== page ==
Calls by Italy’s far-right governing party for a book about it to be removed from a university reading list have been met with limited resistance, Italian academics have warned, opening the door for further attacks on academic freedom in the future.
Last month, a regional branch of the League, part of Italy’s governing coalition and currently the country’s most popular party, demanded the removal of La Lega di Salvini from the reading list of a course taught by a political science professor at the University of Bologna.
Academics have a duty of loyalty to the state, and universities should not be places of political “propaganda,” party representatives argued in the Emilia-Romagna regional assembly.
Gianluca Passarelli, a political scientist at Sapienza University of Rome and co-author of the book, told Times Higher Education that his biggest surprise had been how little reaction there had been in Italy to such an attack.
“From a media point of view, there has been no attention,” he said.
The book, published in September 2018, draws on surveys and policy documents to examine the party, which entered government last June in coalition alongside the antiestablishment Five Star Movement.
In a sense, the book’s content is “quite banal,” Passarelli said, because calling the League “extreme right” was hardly controversial in academic literature and was something that the authors had done before in previous research.
“The fact that they tried to silence our book meant that they … do not accept their identity,” he said. Passarelli added that the incident illustrated that the League was attempting to “deny the freedom of research.”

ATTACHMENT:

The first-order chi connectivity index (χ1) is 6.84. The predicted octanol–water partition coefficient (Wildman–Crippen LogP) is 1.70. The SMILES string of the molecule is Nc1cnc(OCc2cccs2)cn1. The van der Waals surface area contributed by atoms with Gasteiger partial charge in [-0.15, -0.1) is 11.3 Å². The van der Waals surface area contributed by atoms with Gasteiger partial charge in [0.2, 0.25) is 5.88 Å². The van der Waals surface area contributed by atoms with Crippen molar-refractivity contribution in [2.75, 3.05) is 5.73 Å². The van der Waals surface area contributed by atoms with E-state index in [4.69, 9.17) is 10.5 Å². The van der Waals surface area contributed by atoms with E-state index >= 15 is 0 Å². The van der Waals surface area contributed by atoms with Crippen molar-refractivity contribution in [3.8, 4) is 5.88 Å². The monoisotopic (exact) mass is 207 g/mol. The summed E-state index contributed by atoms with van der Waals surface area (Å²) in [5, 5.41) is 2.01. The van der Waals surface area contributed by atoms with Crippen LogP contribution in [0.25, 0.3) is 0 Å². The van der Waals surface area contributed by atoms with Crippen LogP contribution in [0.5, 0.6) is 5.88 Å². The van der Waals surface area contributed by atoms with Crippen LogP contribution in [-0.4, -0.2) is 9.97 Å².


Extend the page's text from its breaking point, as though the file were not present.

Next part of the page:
The League’s attack on the book was “worrying,” said Andrea Mammone, a history lecturer at Royal Holloway, University of London, and a commentator on Italy’s far right. It was “one of the first times that someone is challenging an academic book," he said. “They are actually criticizing researchers … They want to shut down opinions.”
Whether the League would continue to attack academic research “depends on the reaction of society and mainstream politics,” Mammone said. “For me, there was not enough reaction.”
Despite the League’s objections, Passarelli’s book has remained on the reading list. There have been no further developments since the initial attack, a University of Bologna spokesman said. Nor has the Italian government enacted any concrete policies to limit academic freedom, said Mammone. The country’s Ministry of Education, Universities and Research is led by an independent, Marco Bussetti.
But Salvini has stoked antiacademic sentiment by repeatedly disparaging the professoroni: know-it-all, elitist experts who, he claims, oppose his policies. “I’m worried about their overall approach,” Mammone said, because the League sees academic freedom as a “leftist bastion.”
“The Italian academy is strong,” said Passarelli. “We are not scared of the League, frankly. The problem is that they do not like universities. They assume that we are lazy, that we do not do anything” and “do not produce anything useful to the country,” he warned.
League representatives did not respond to a request for comment.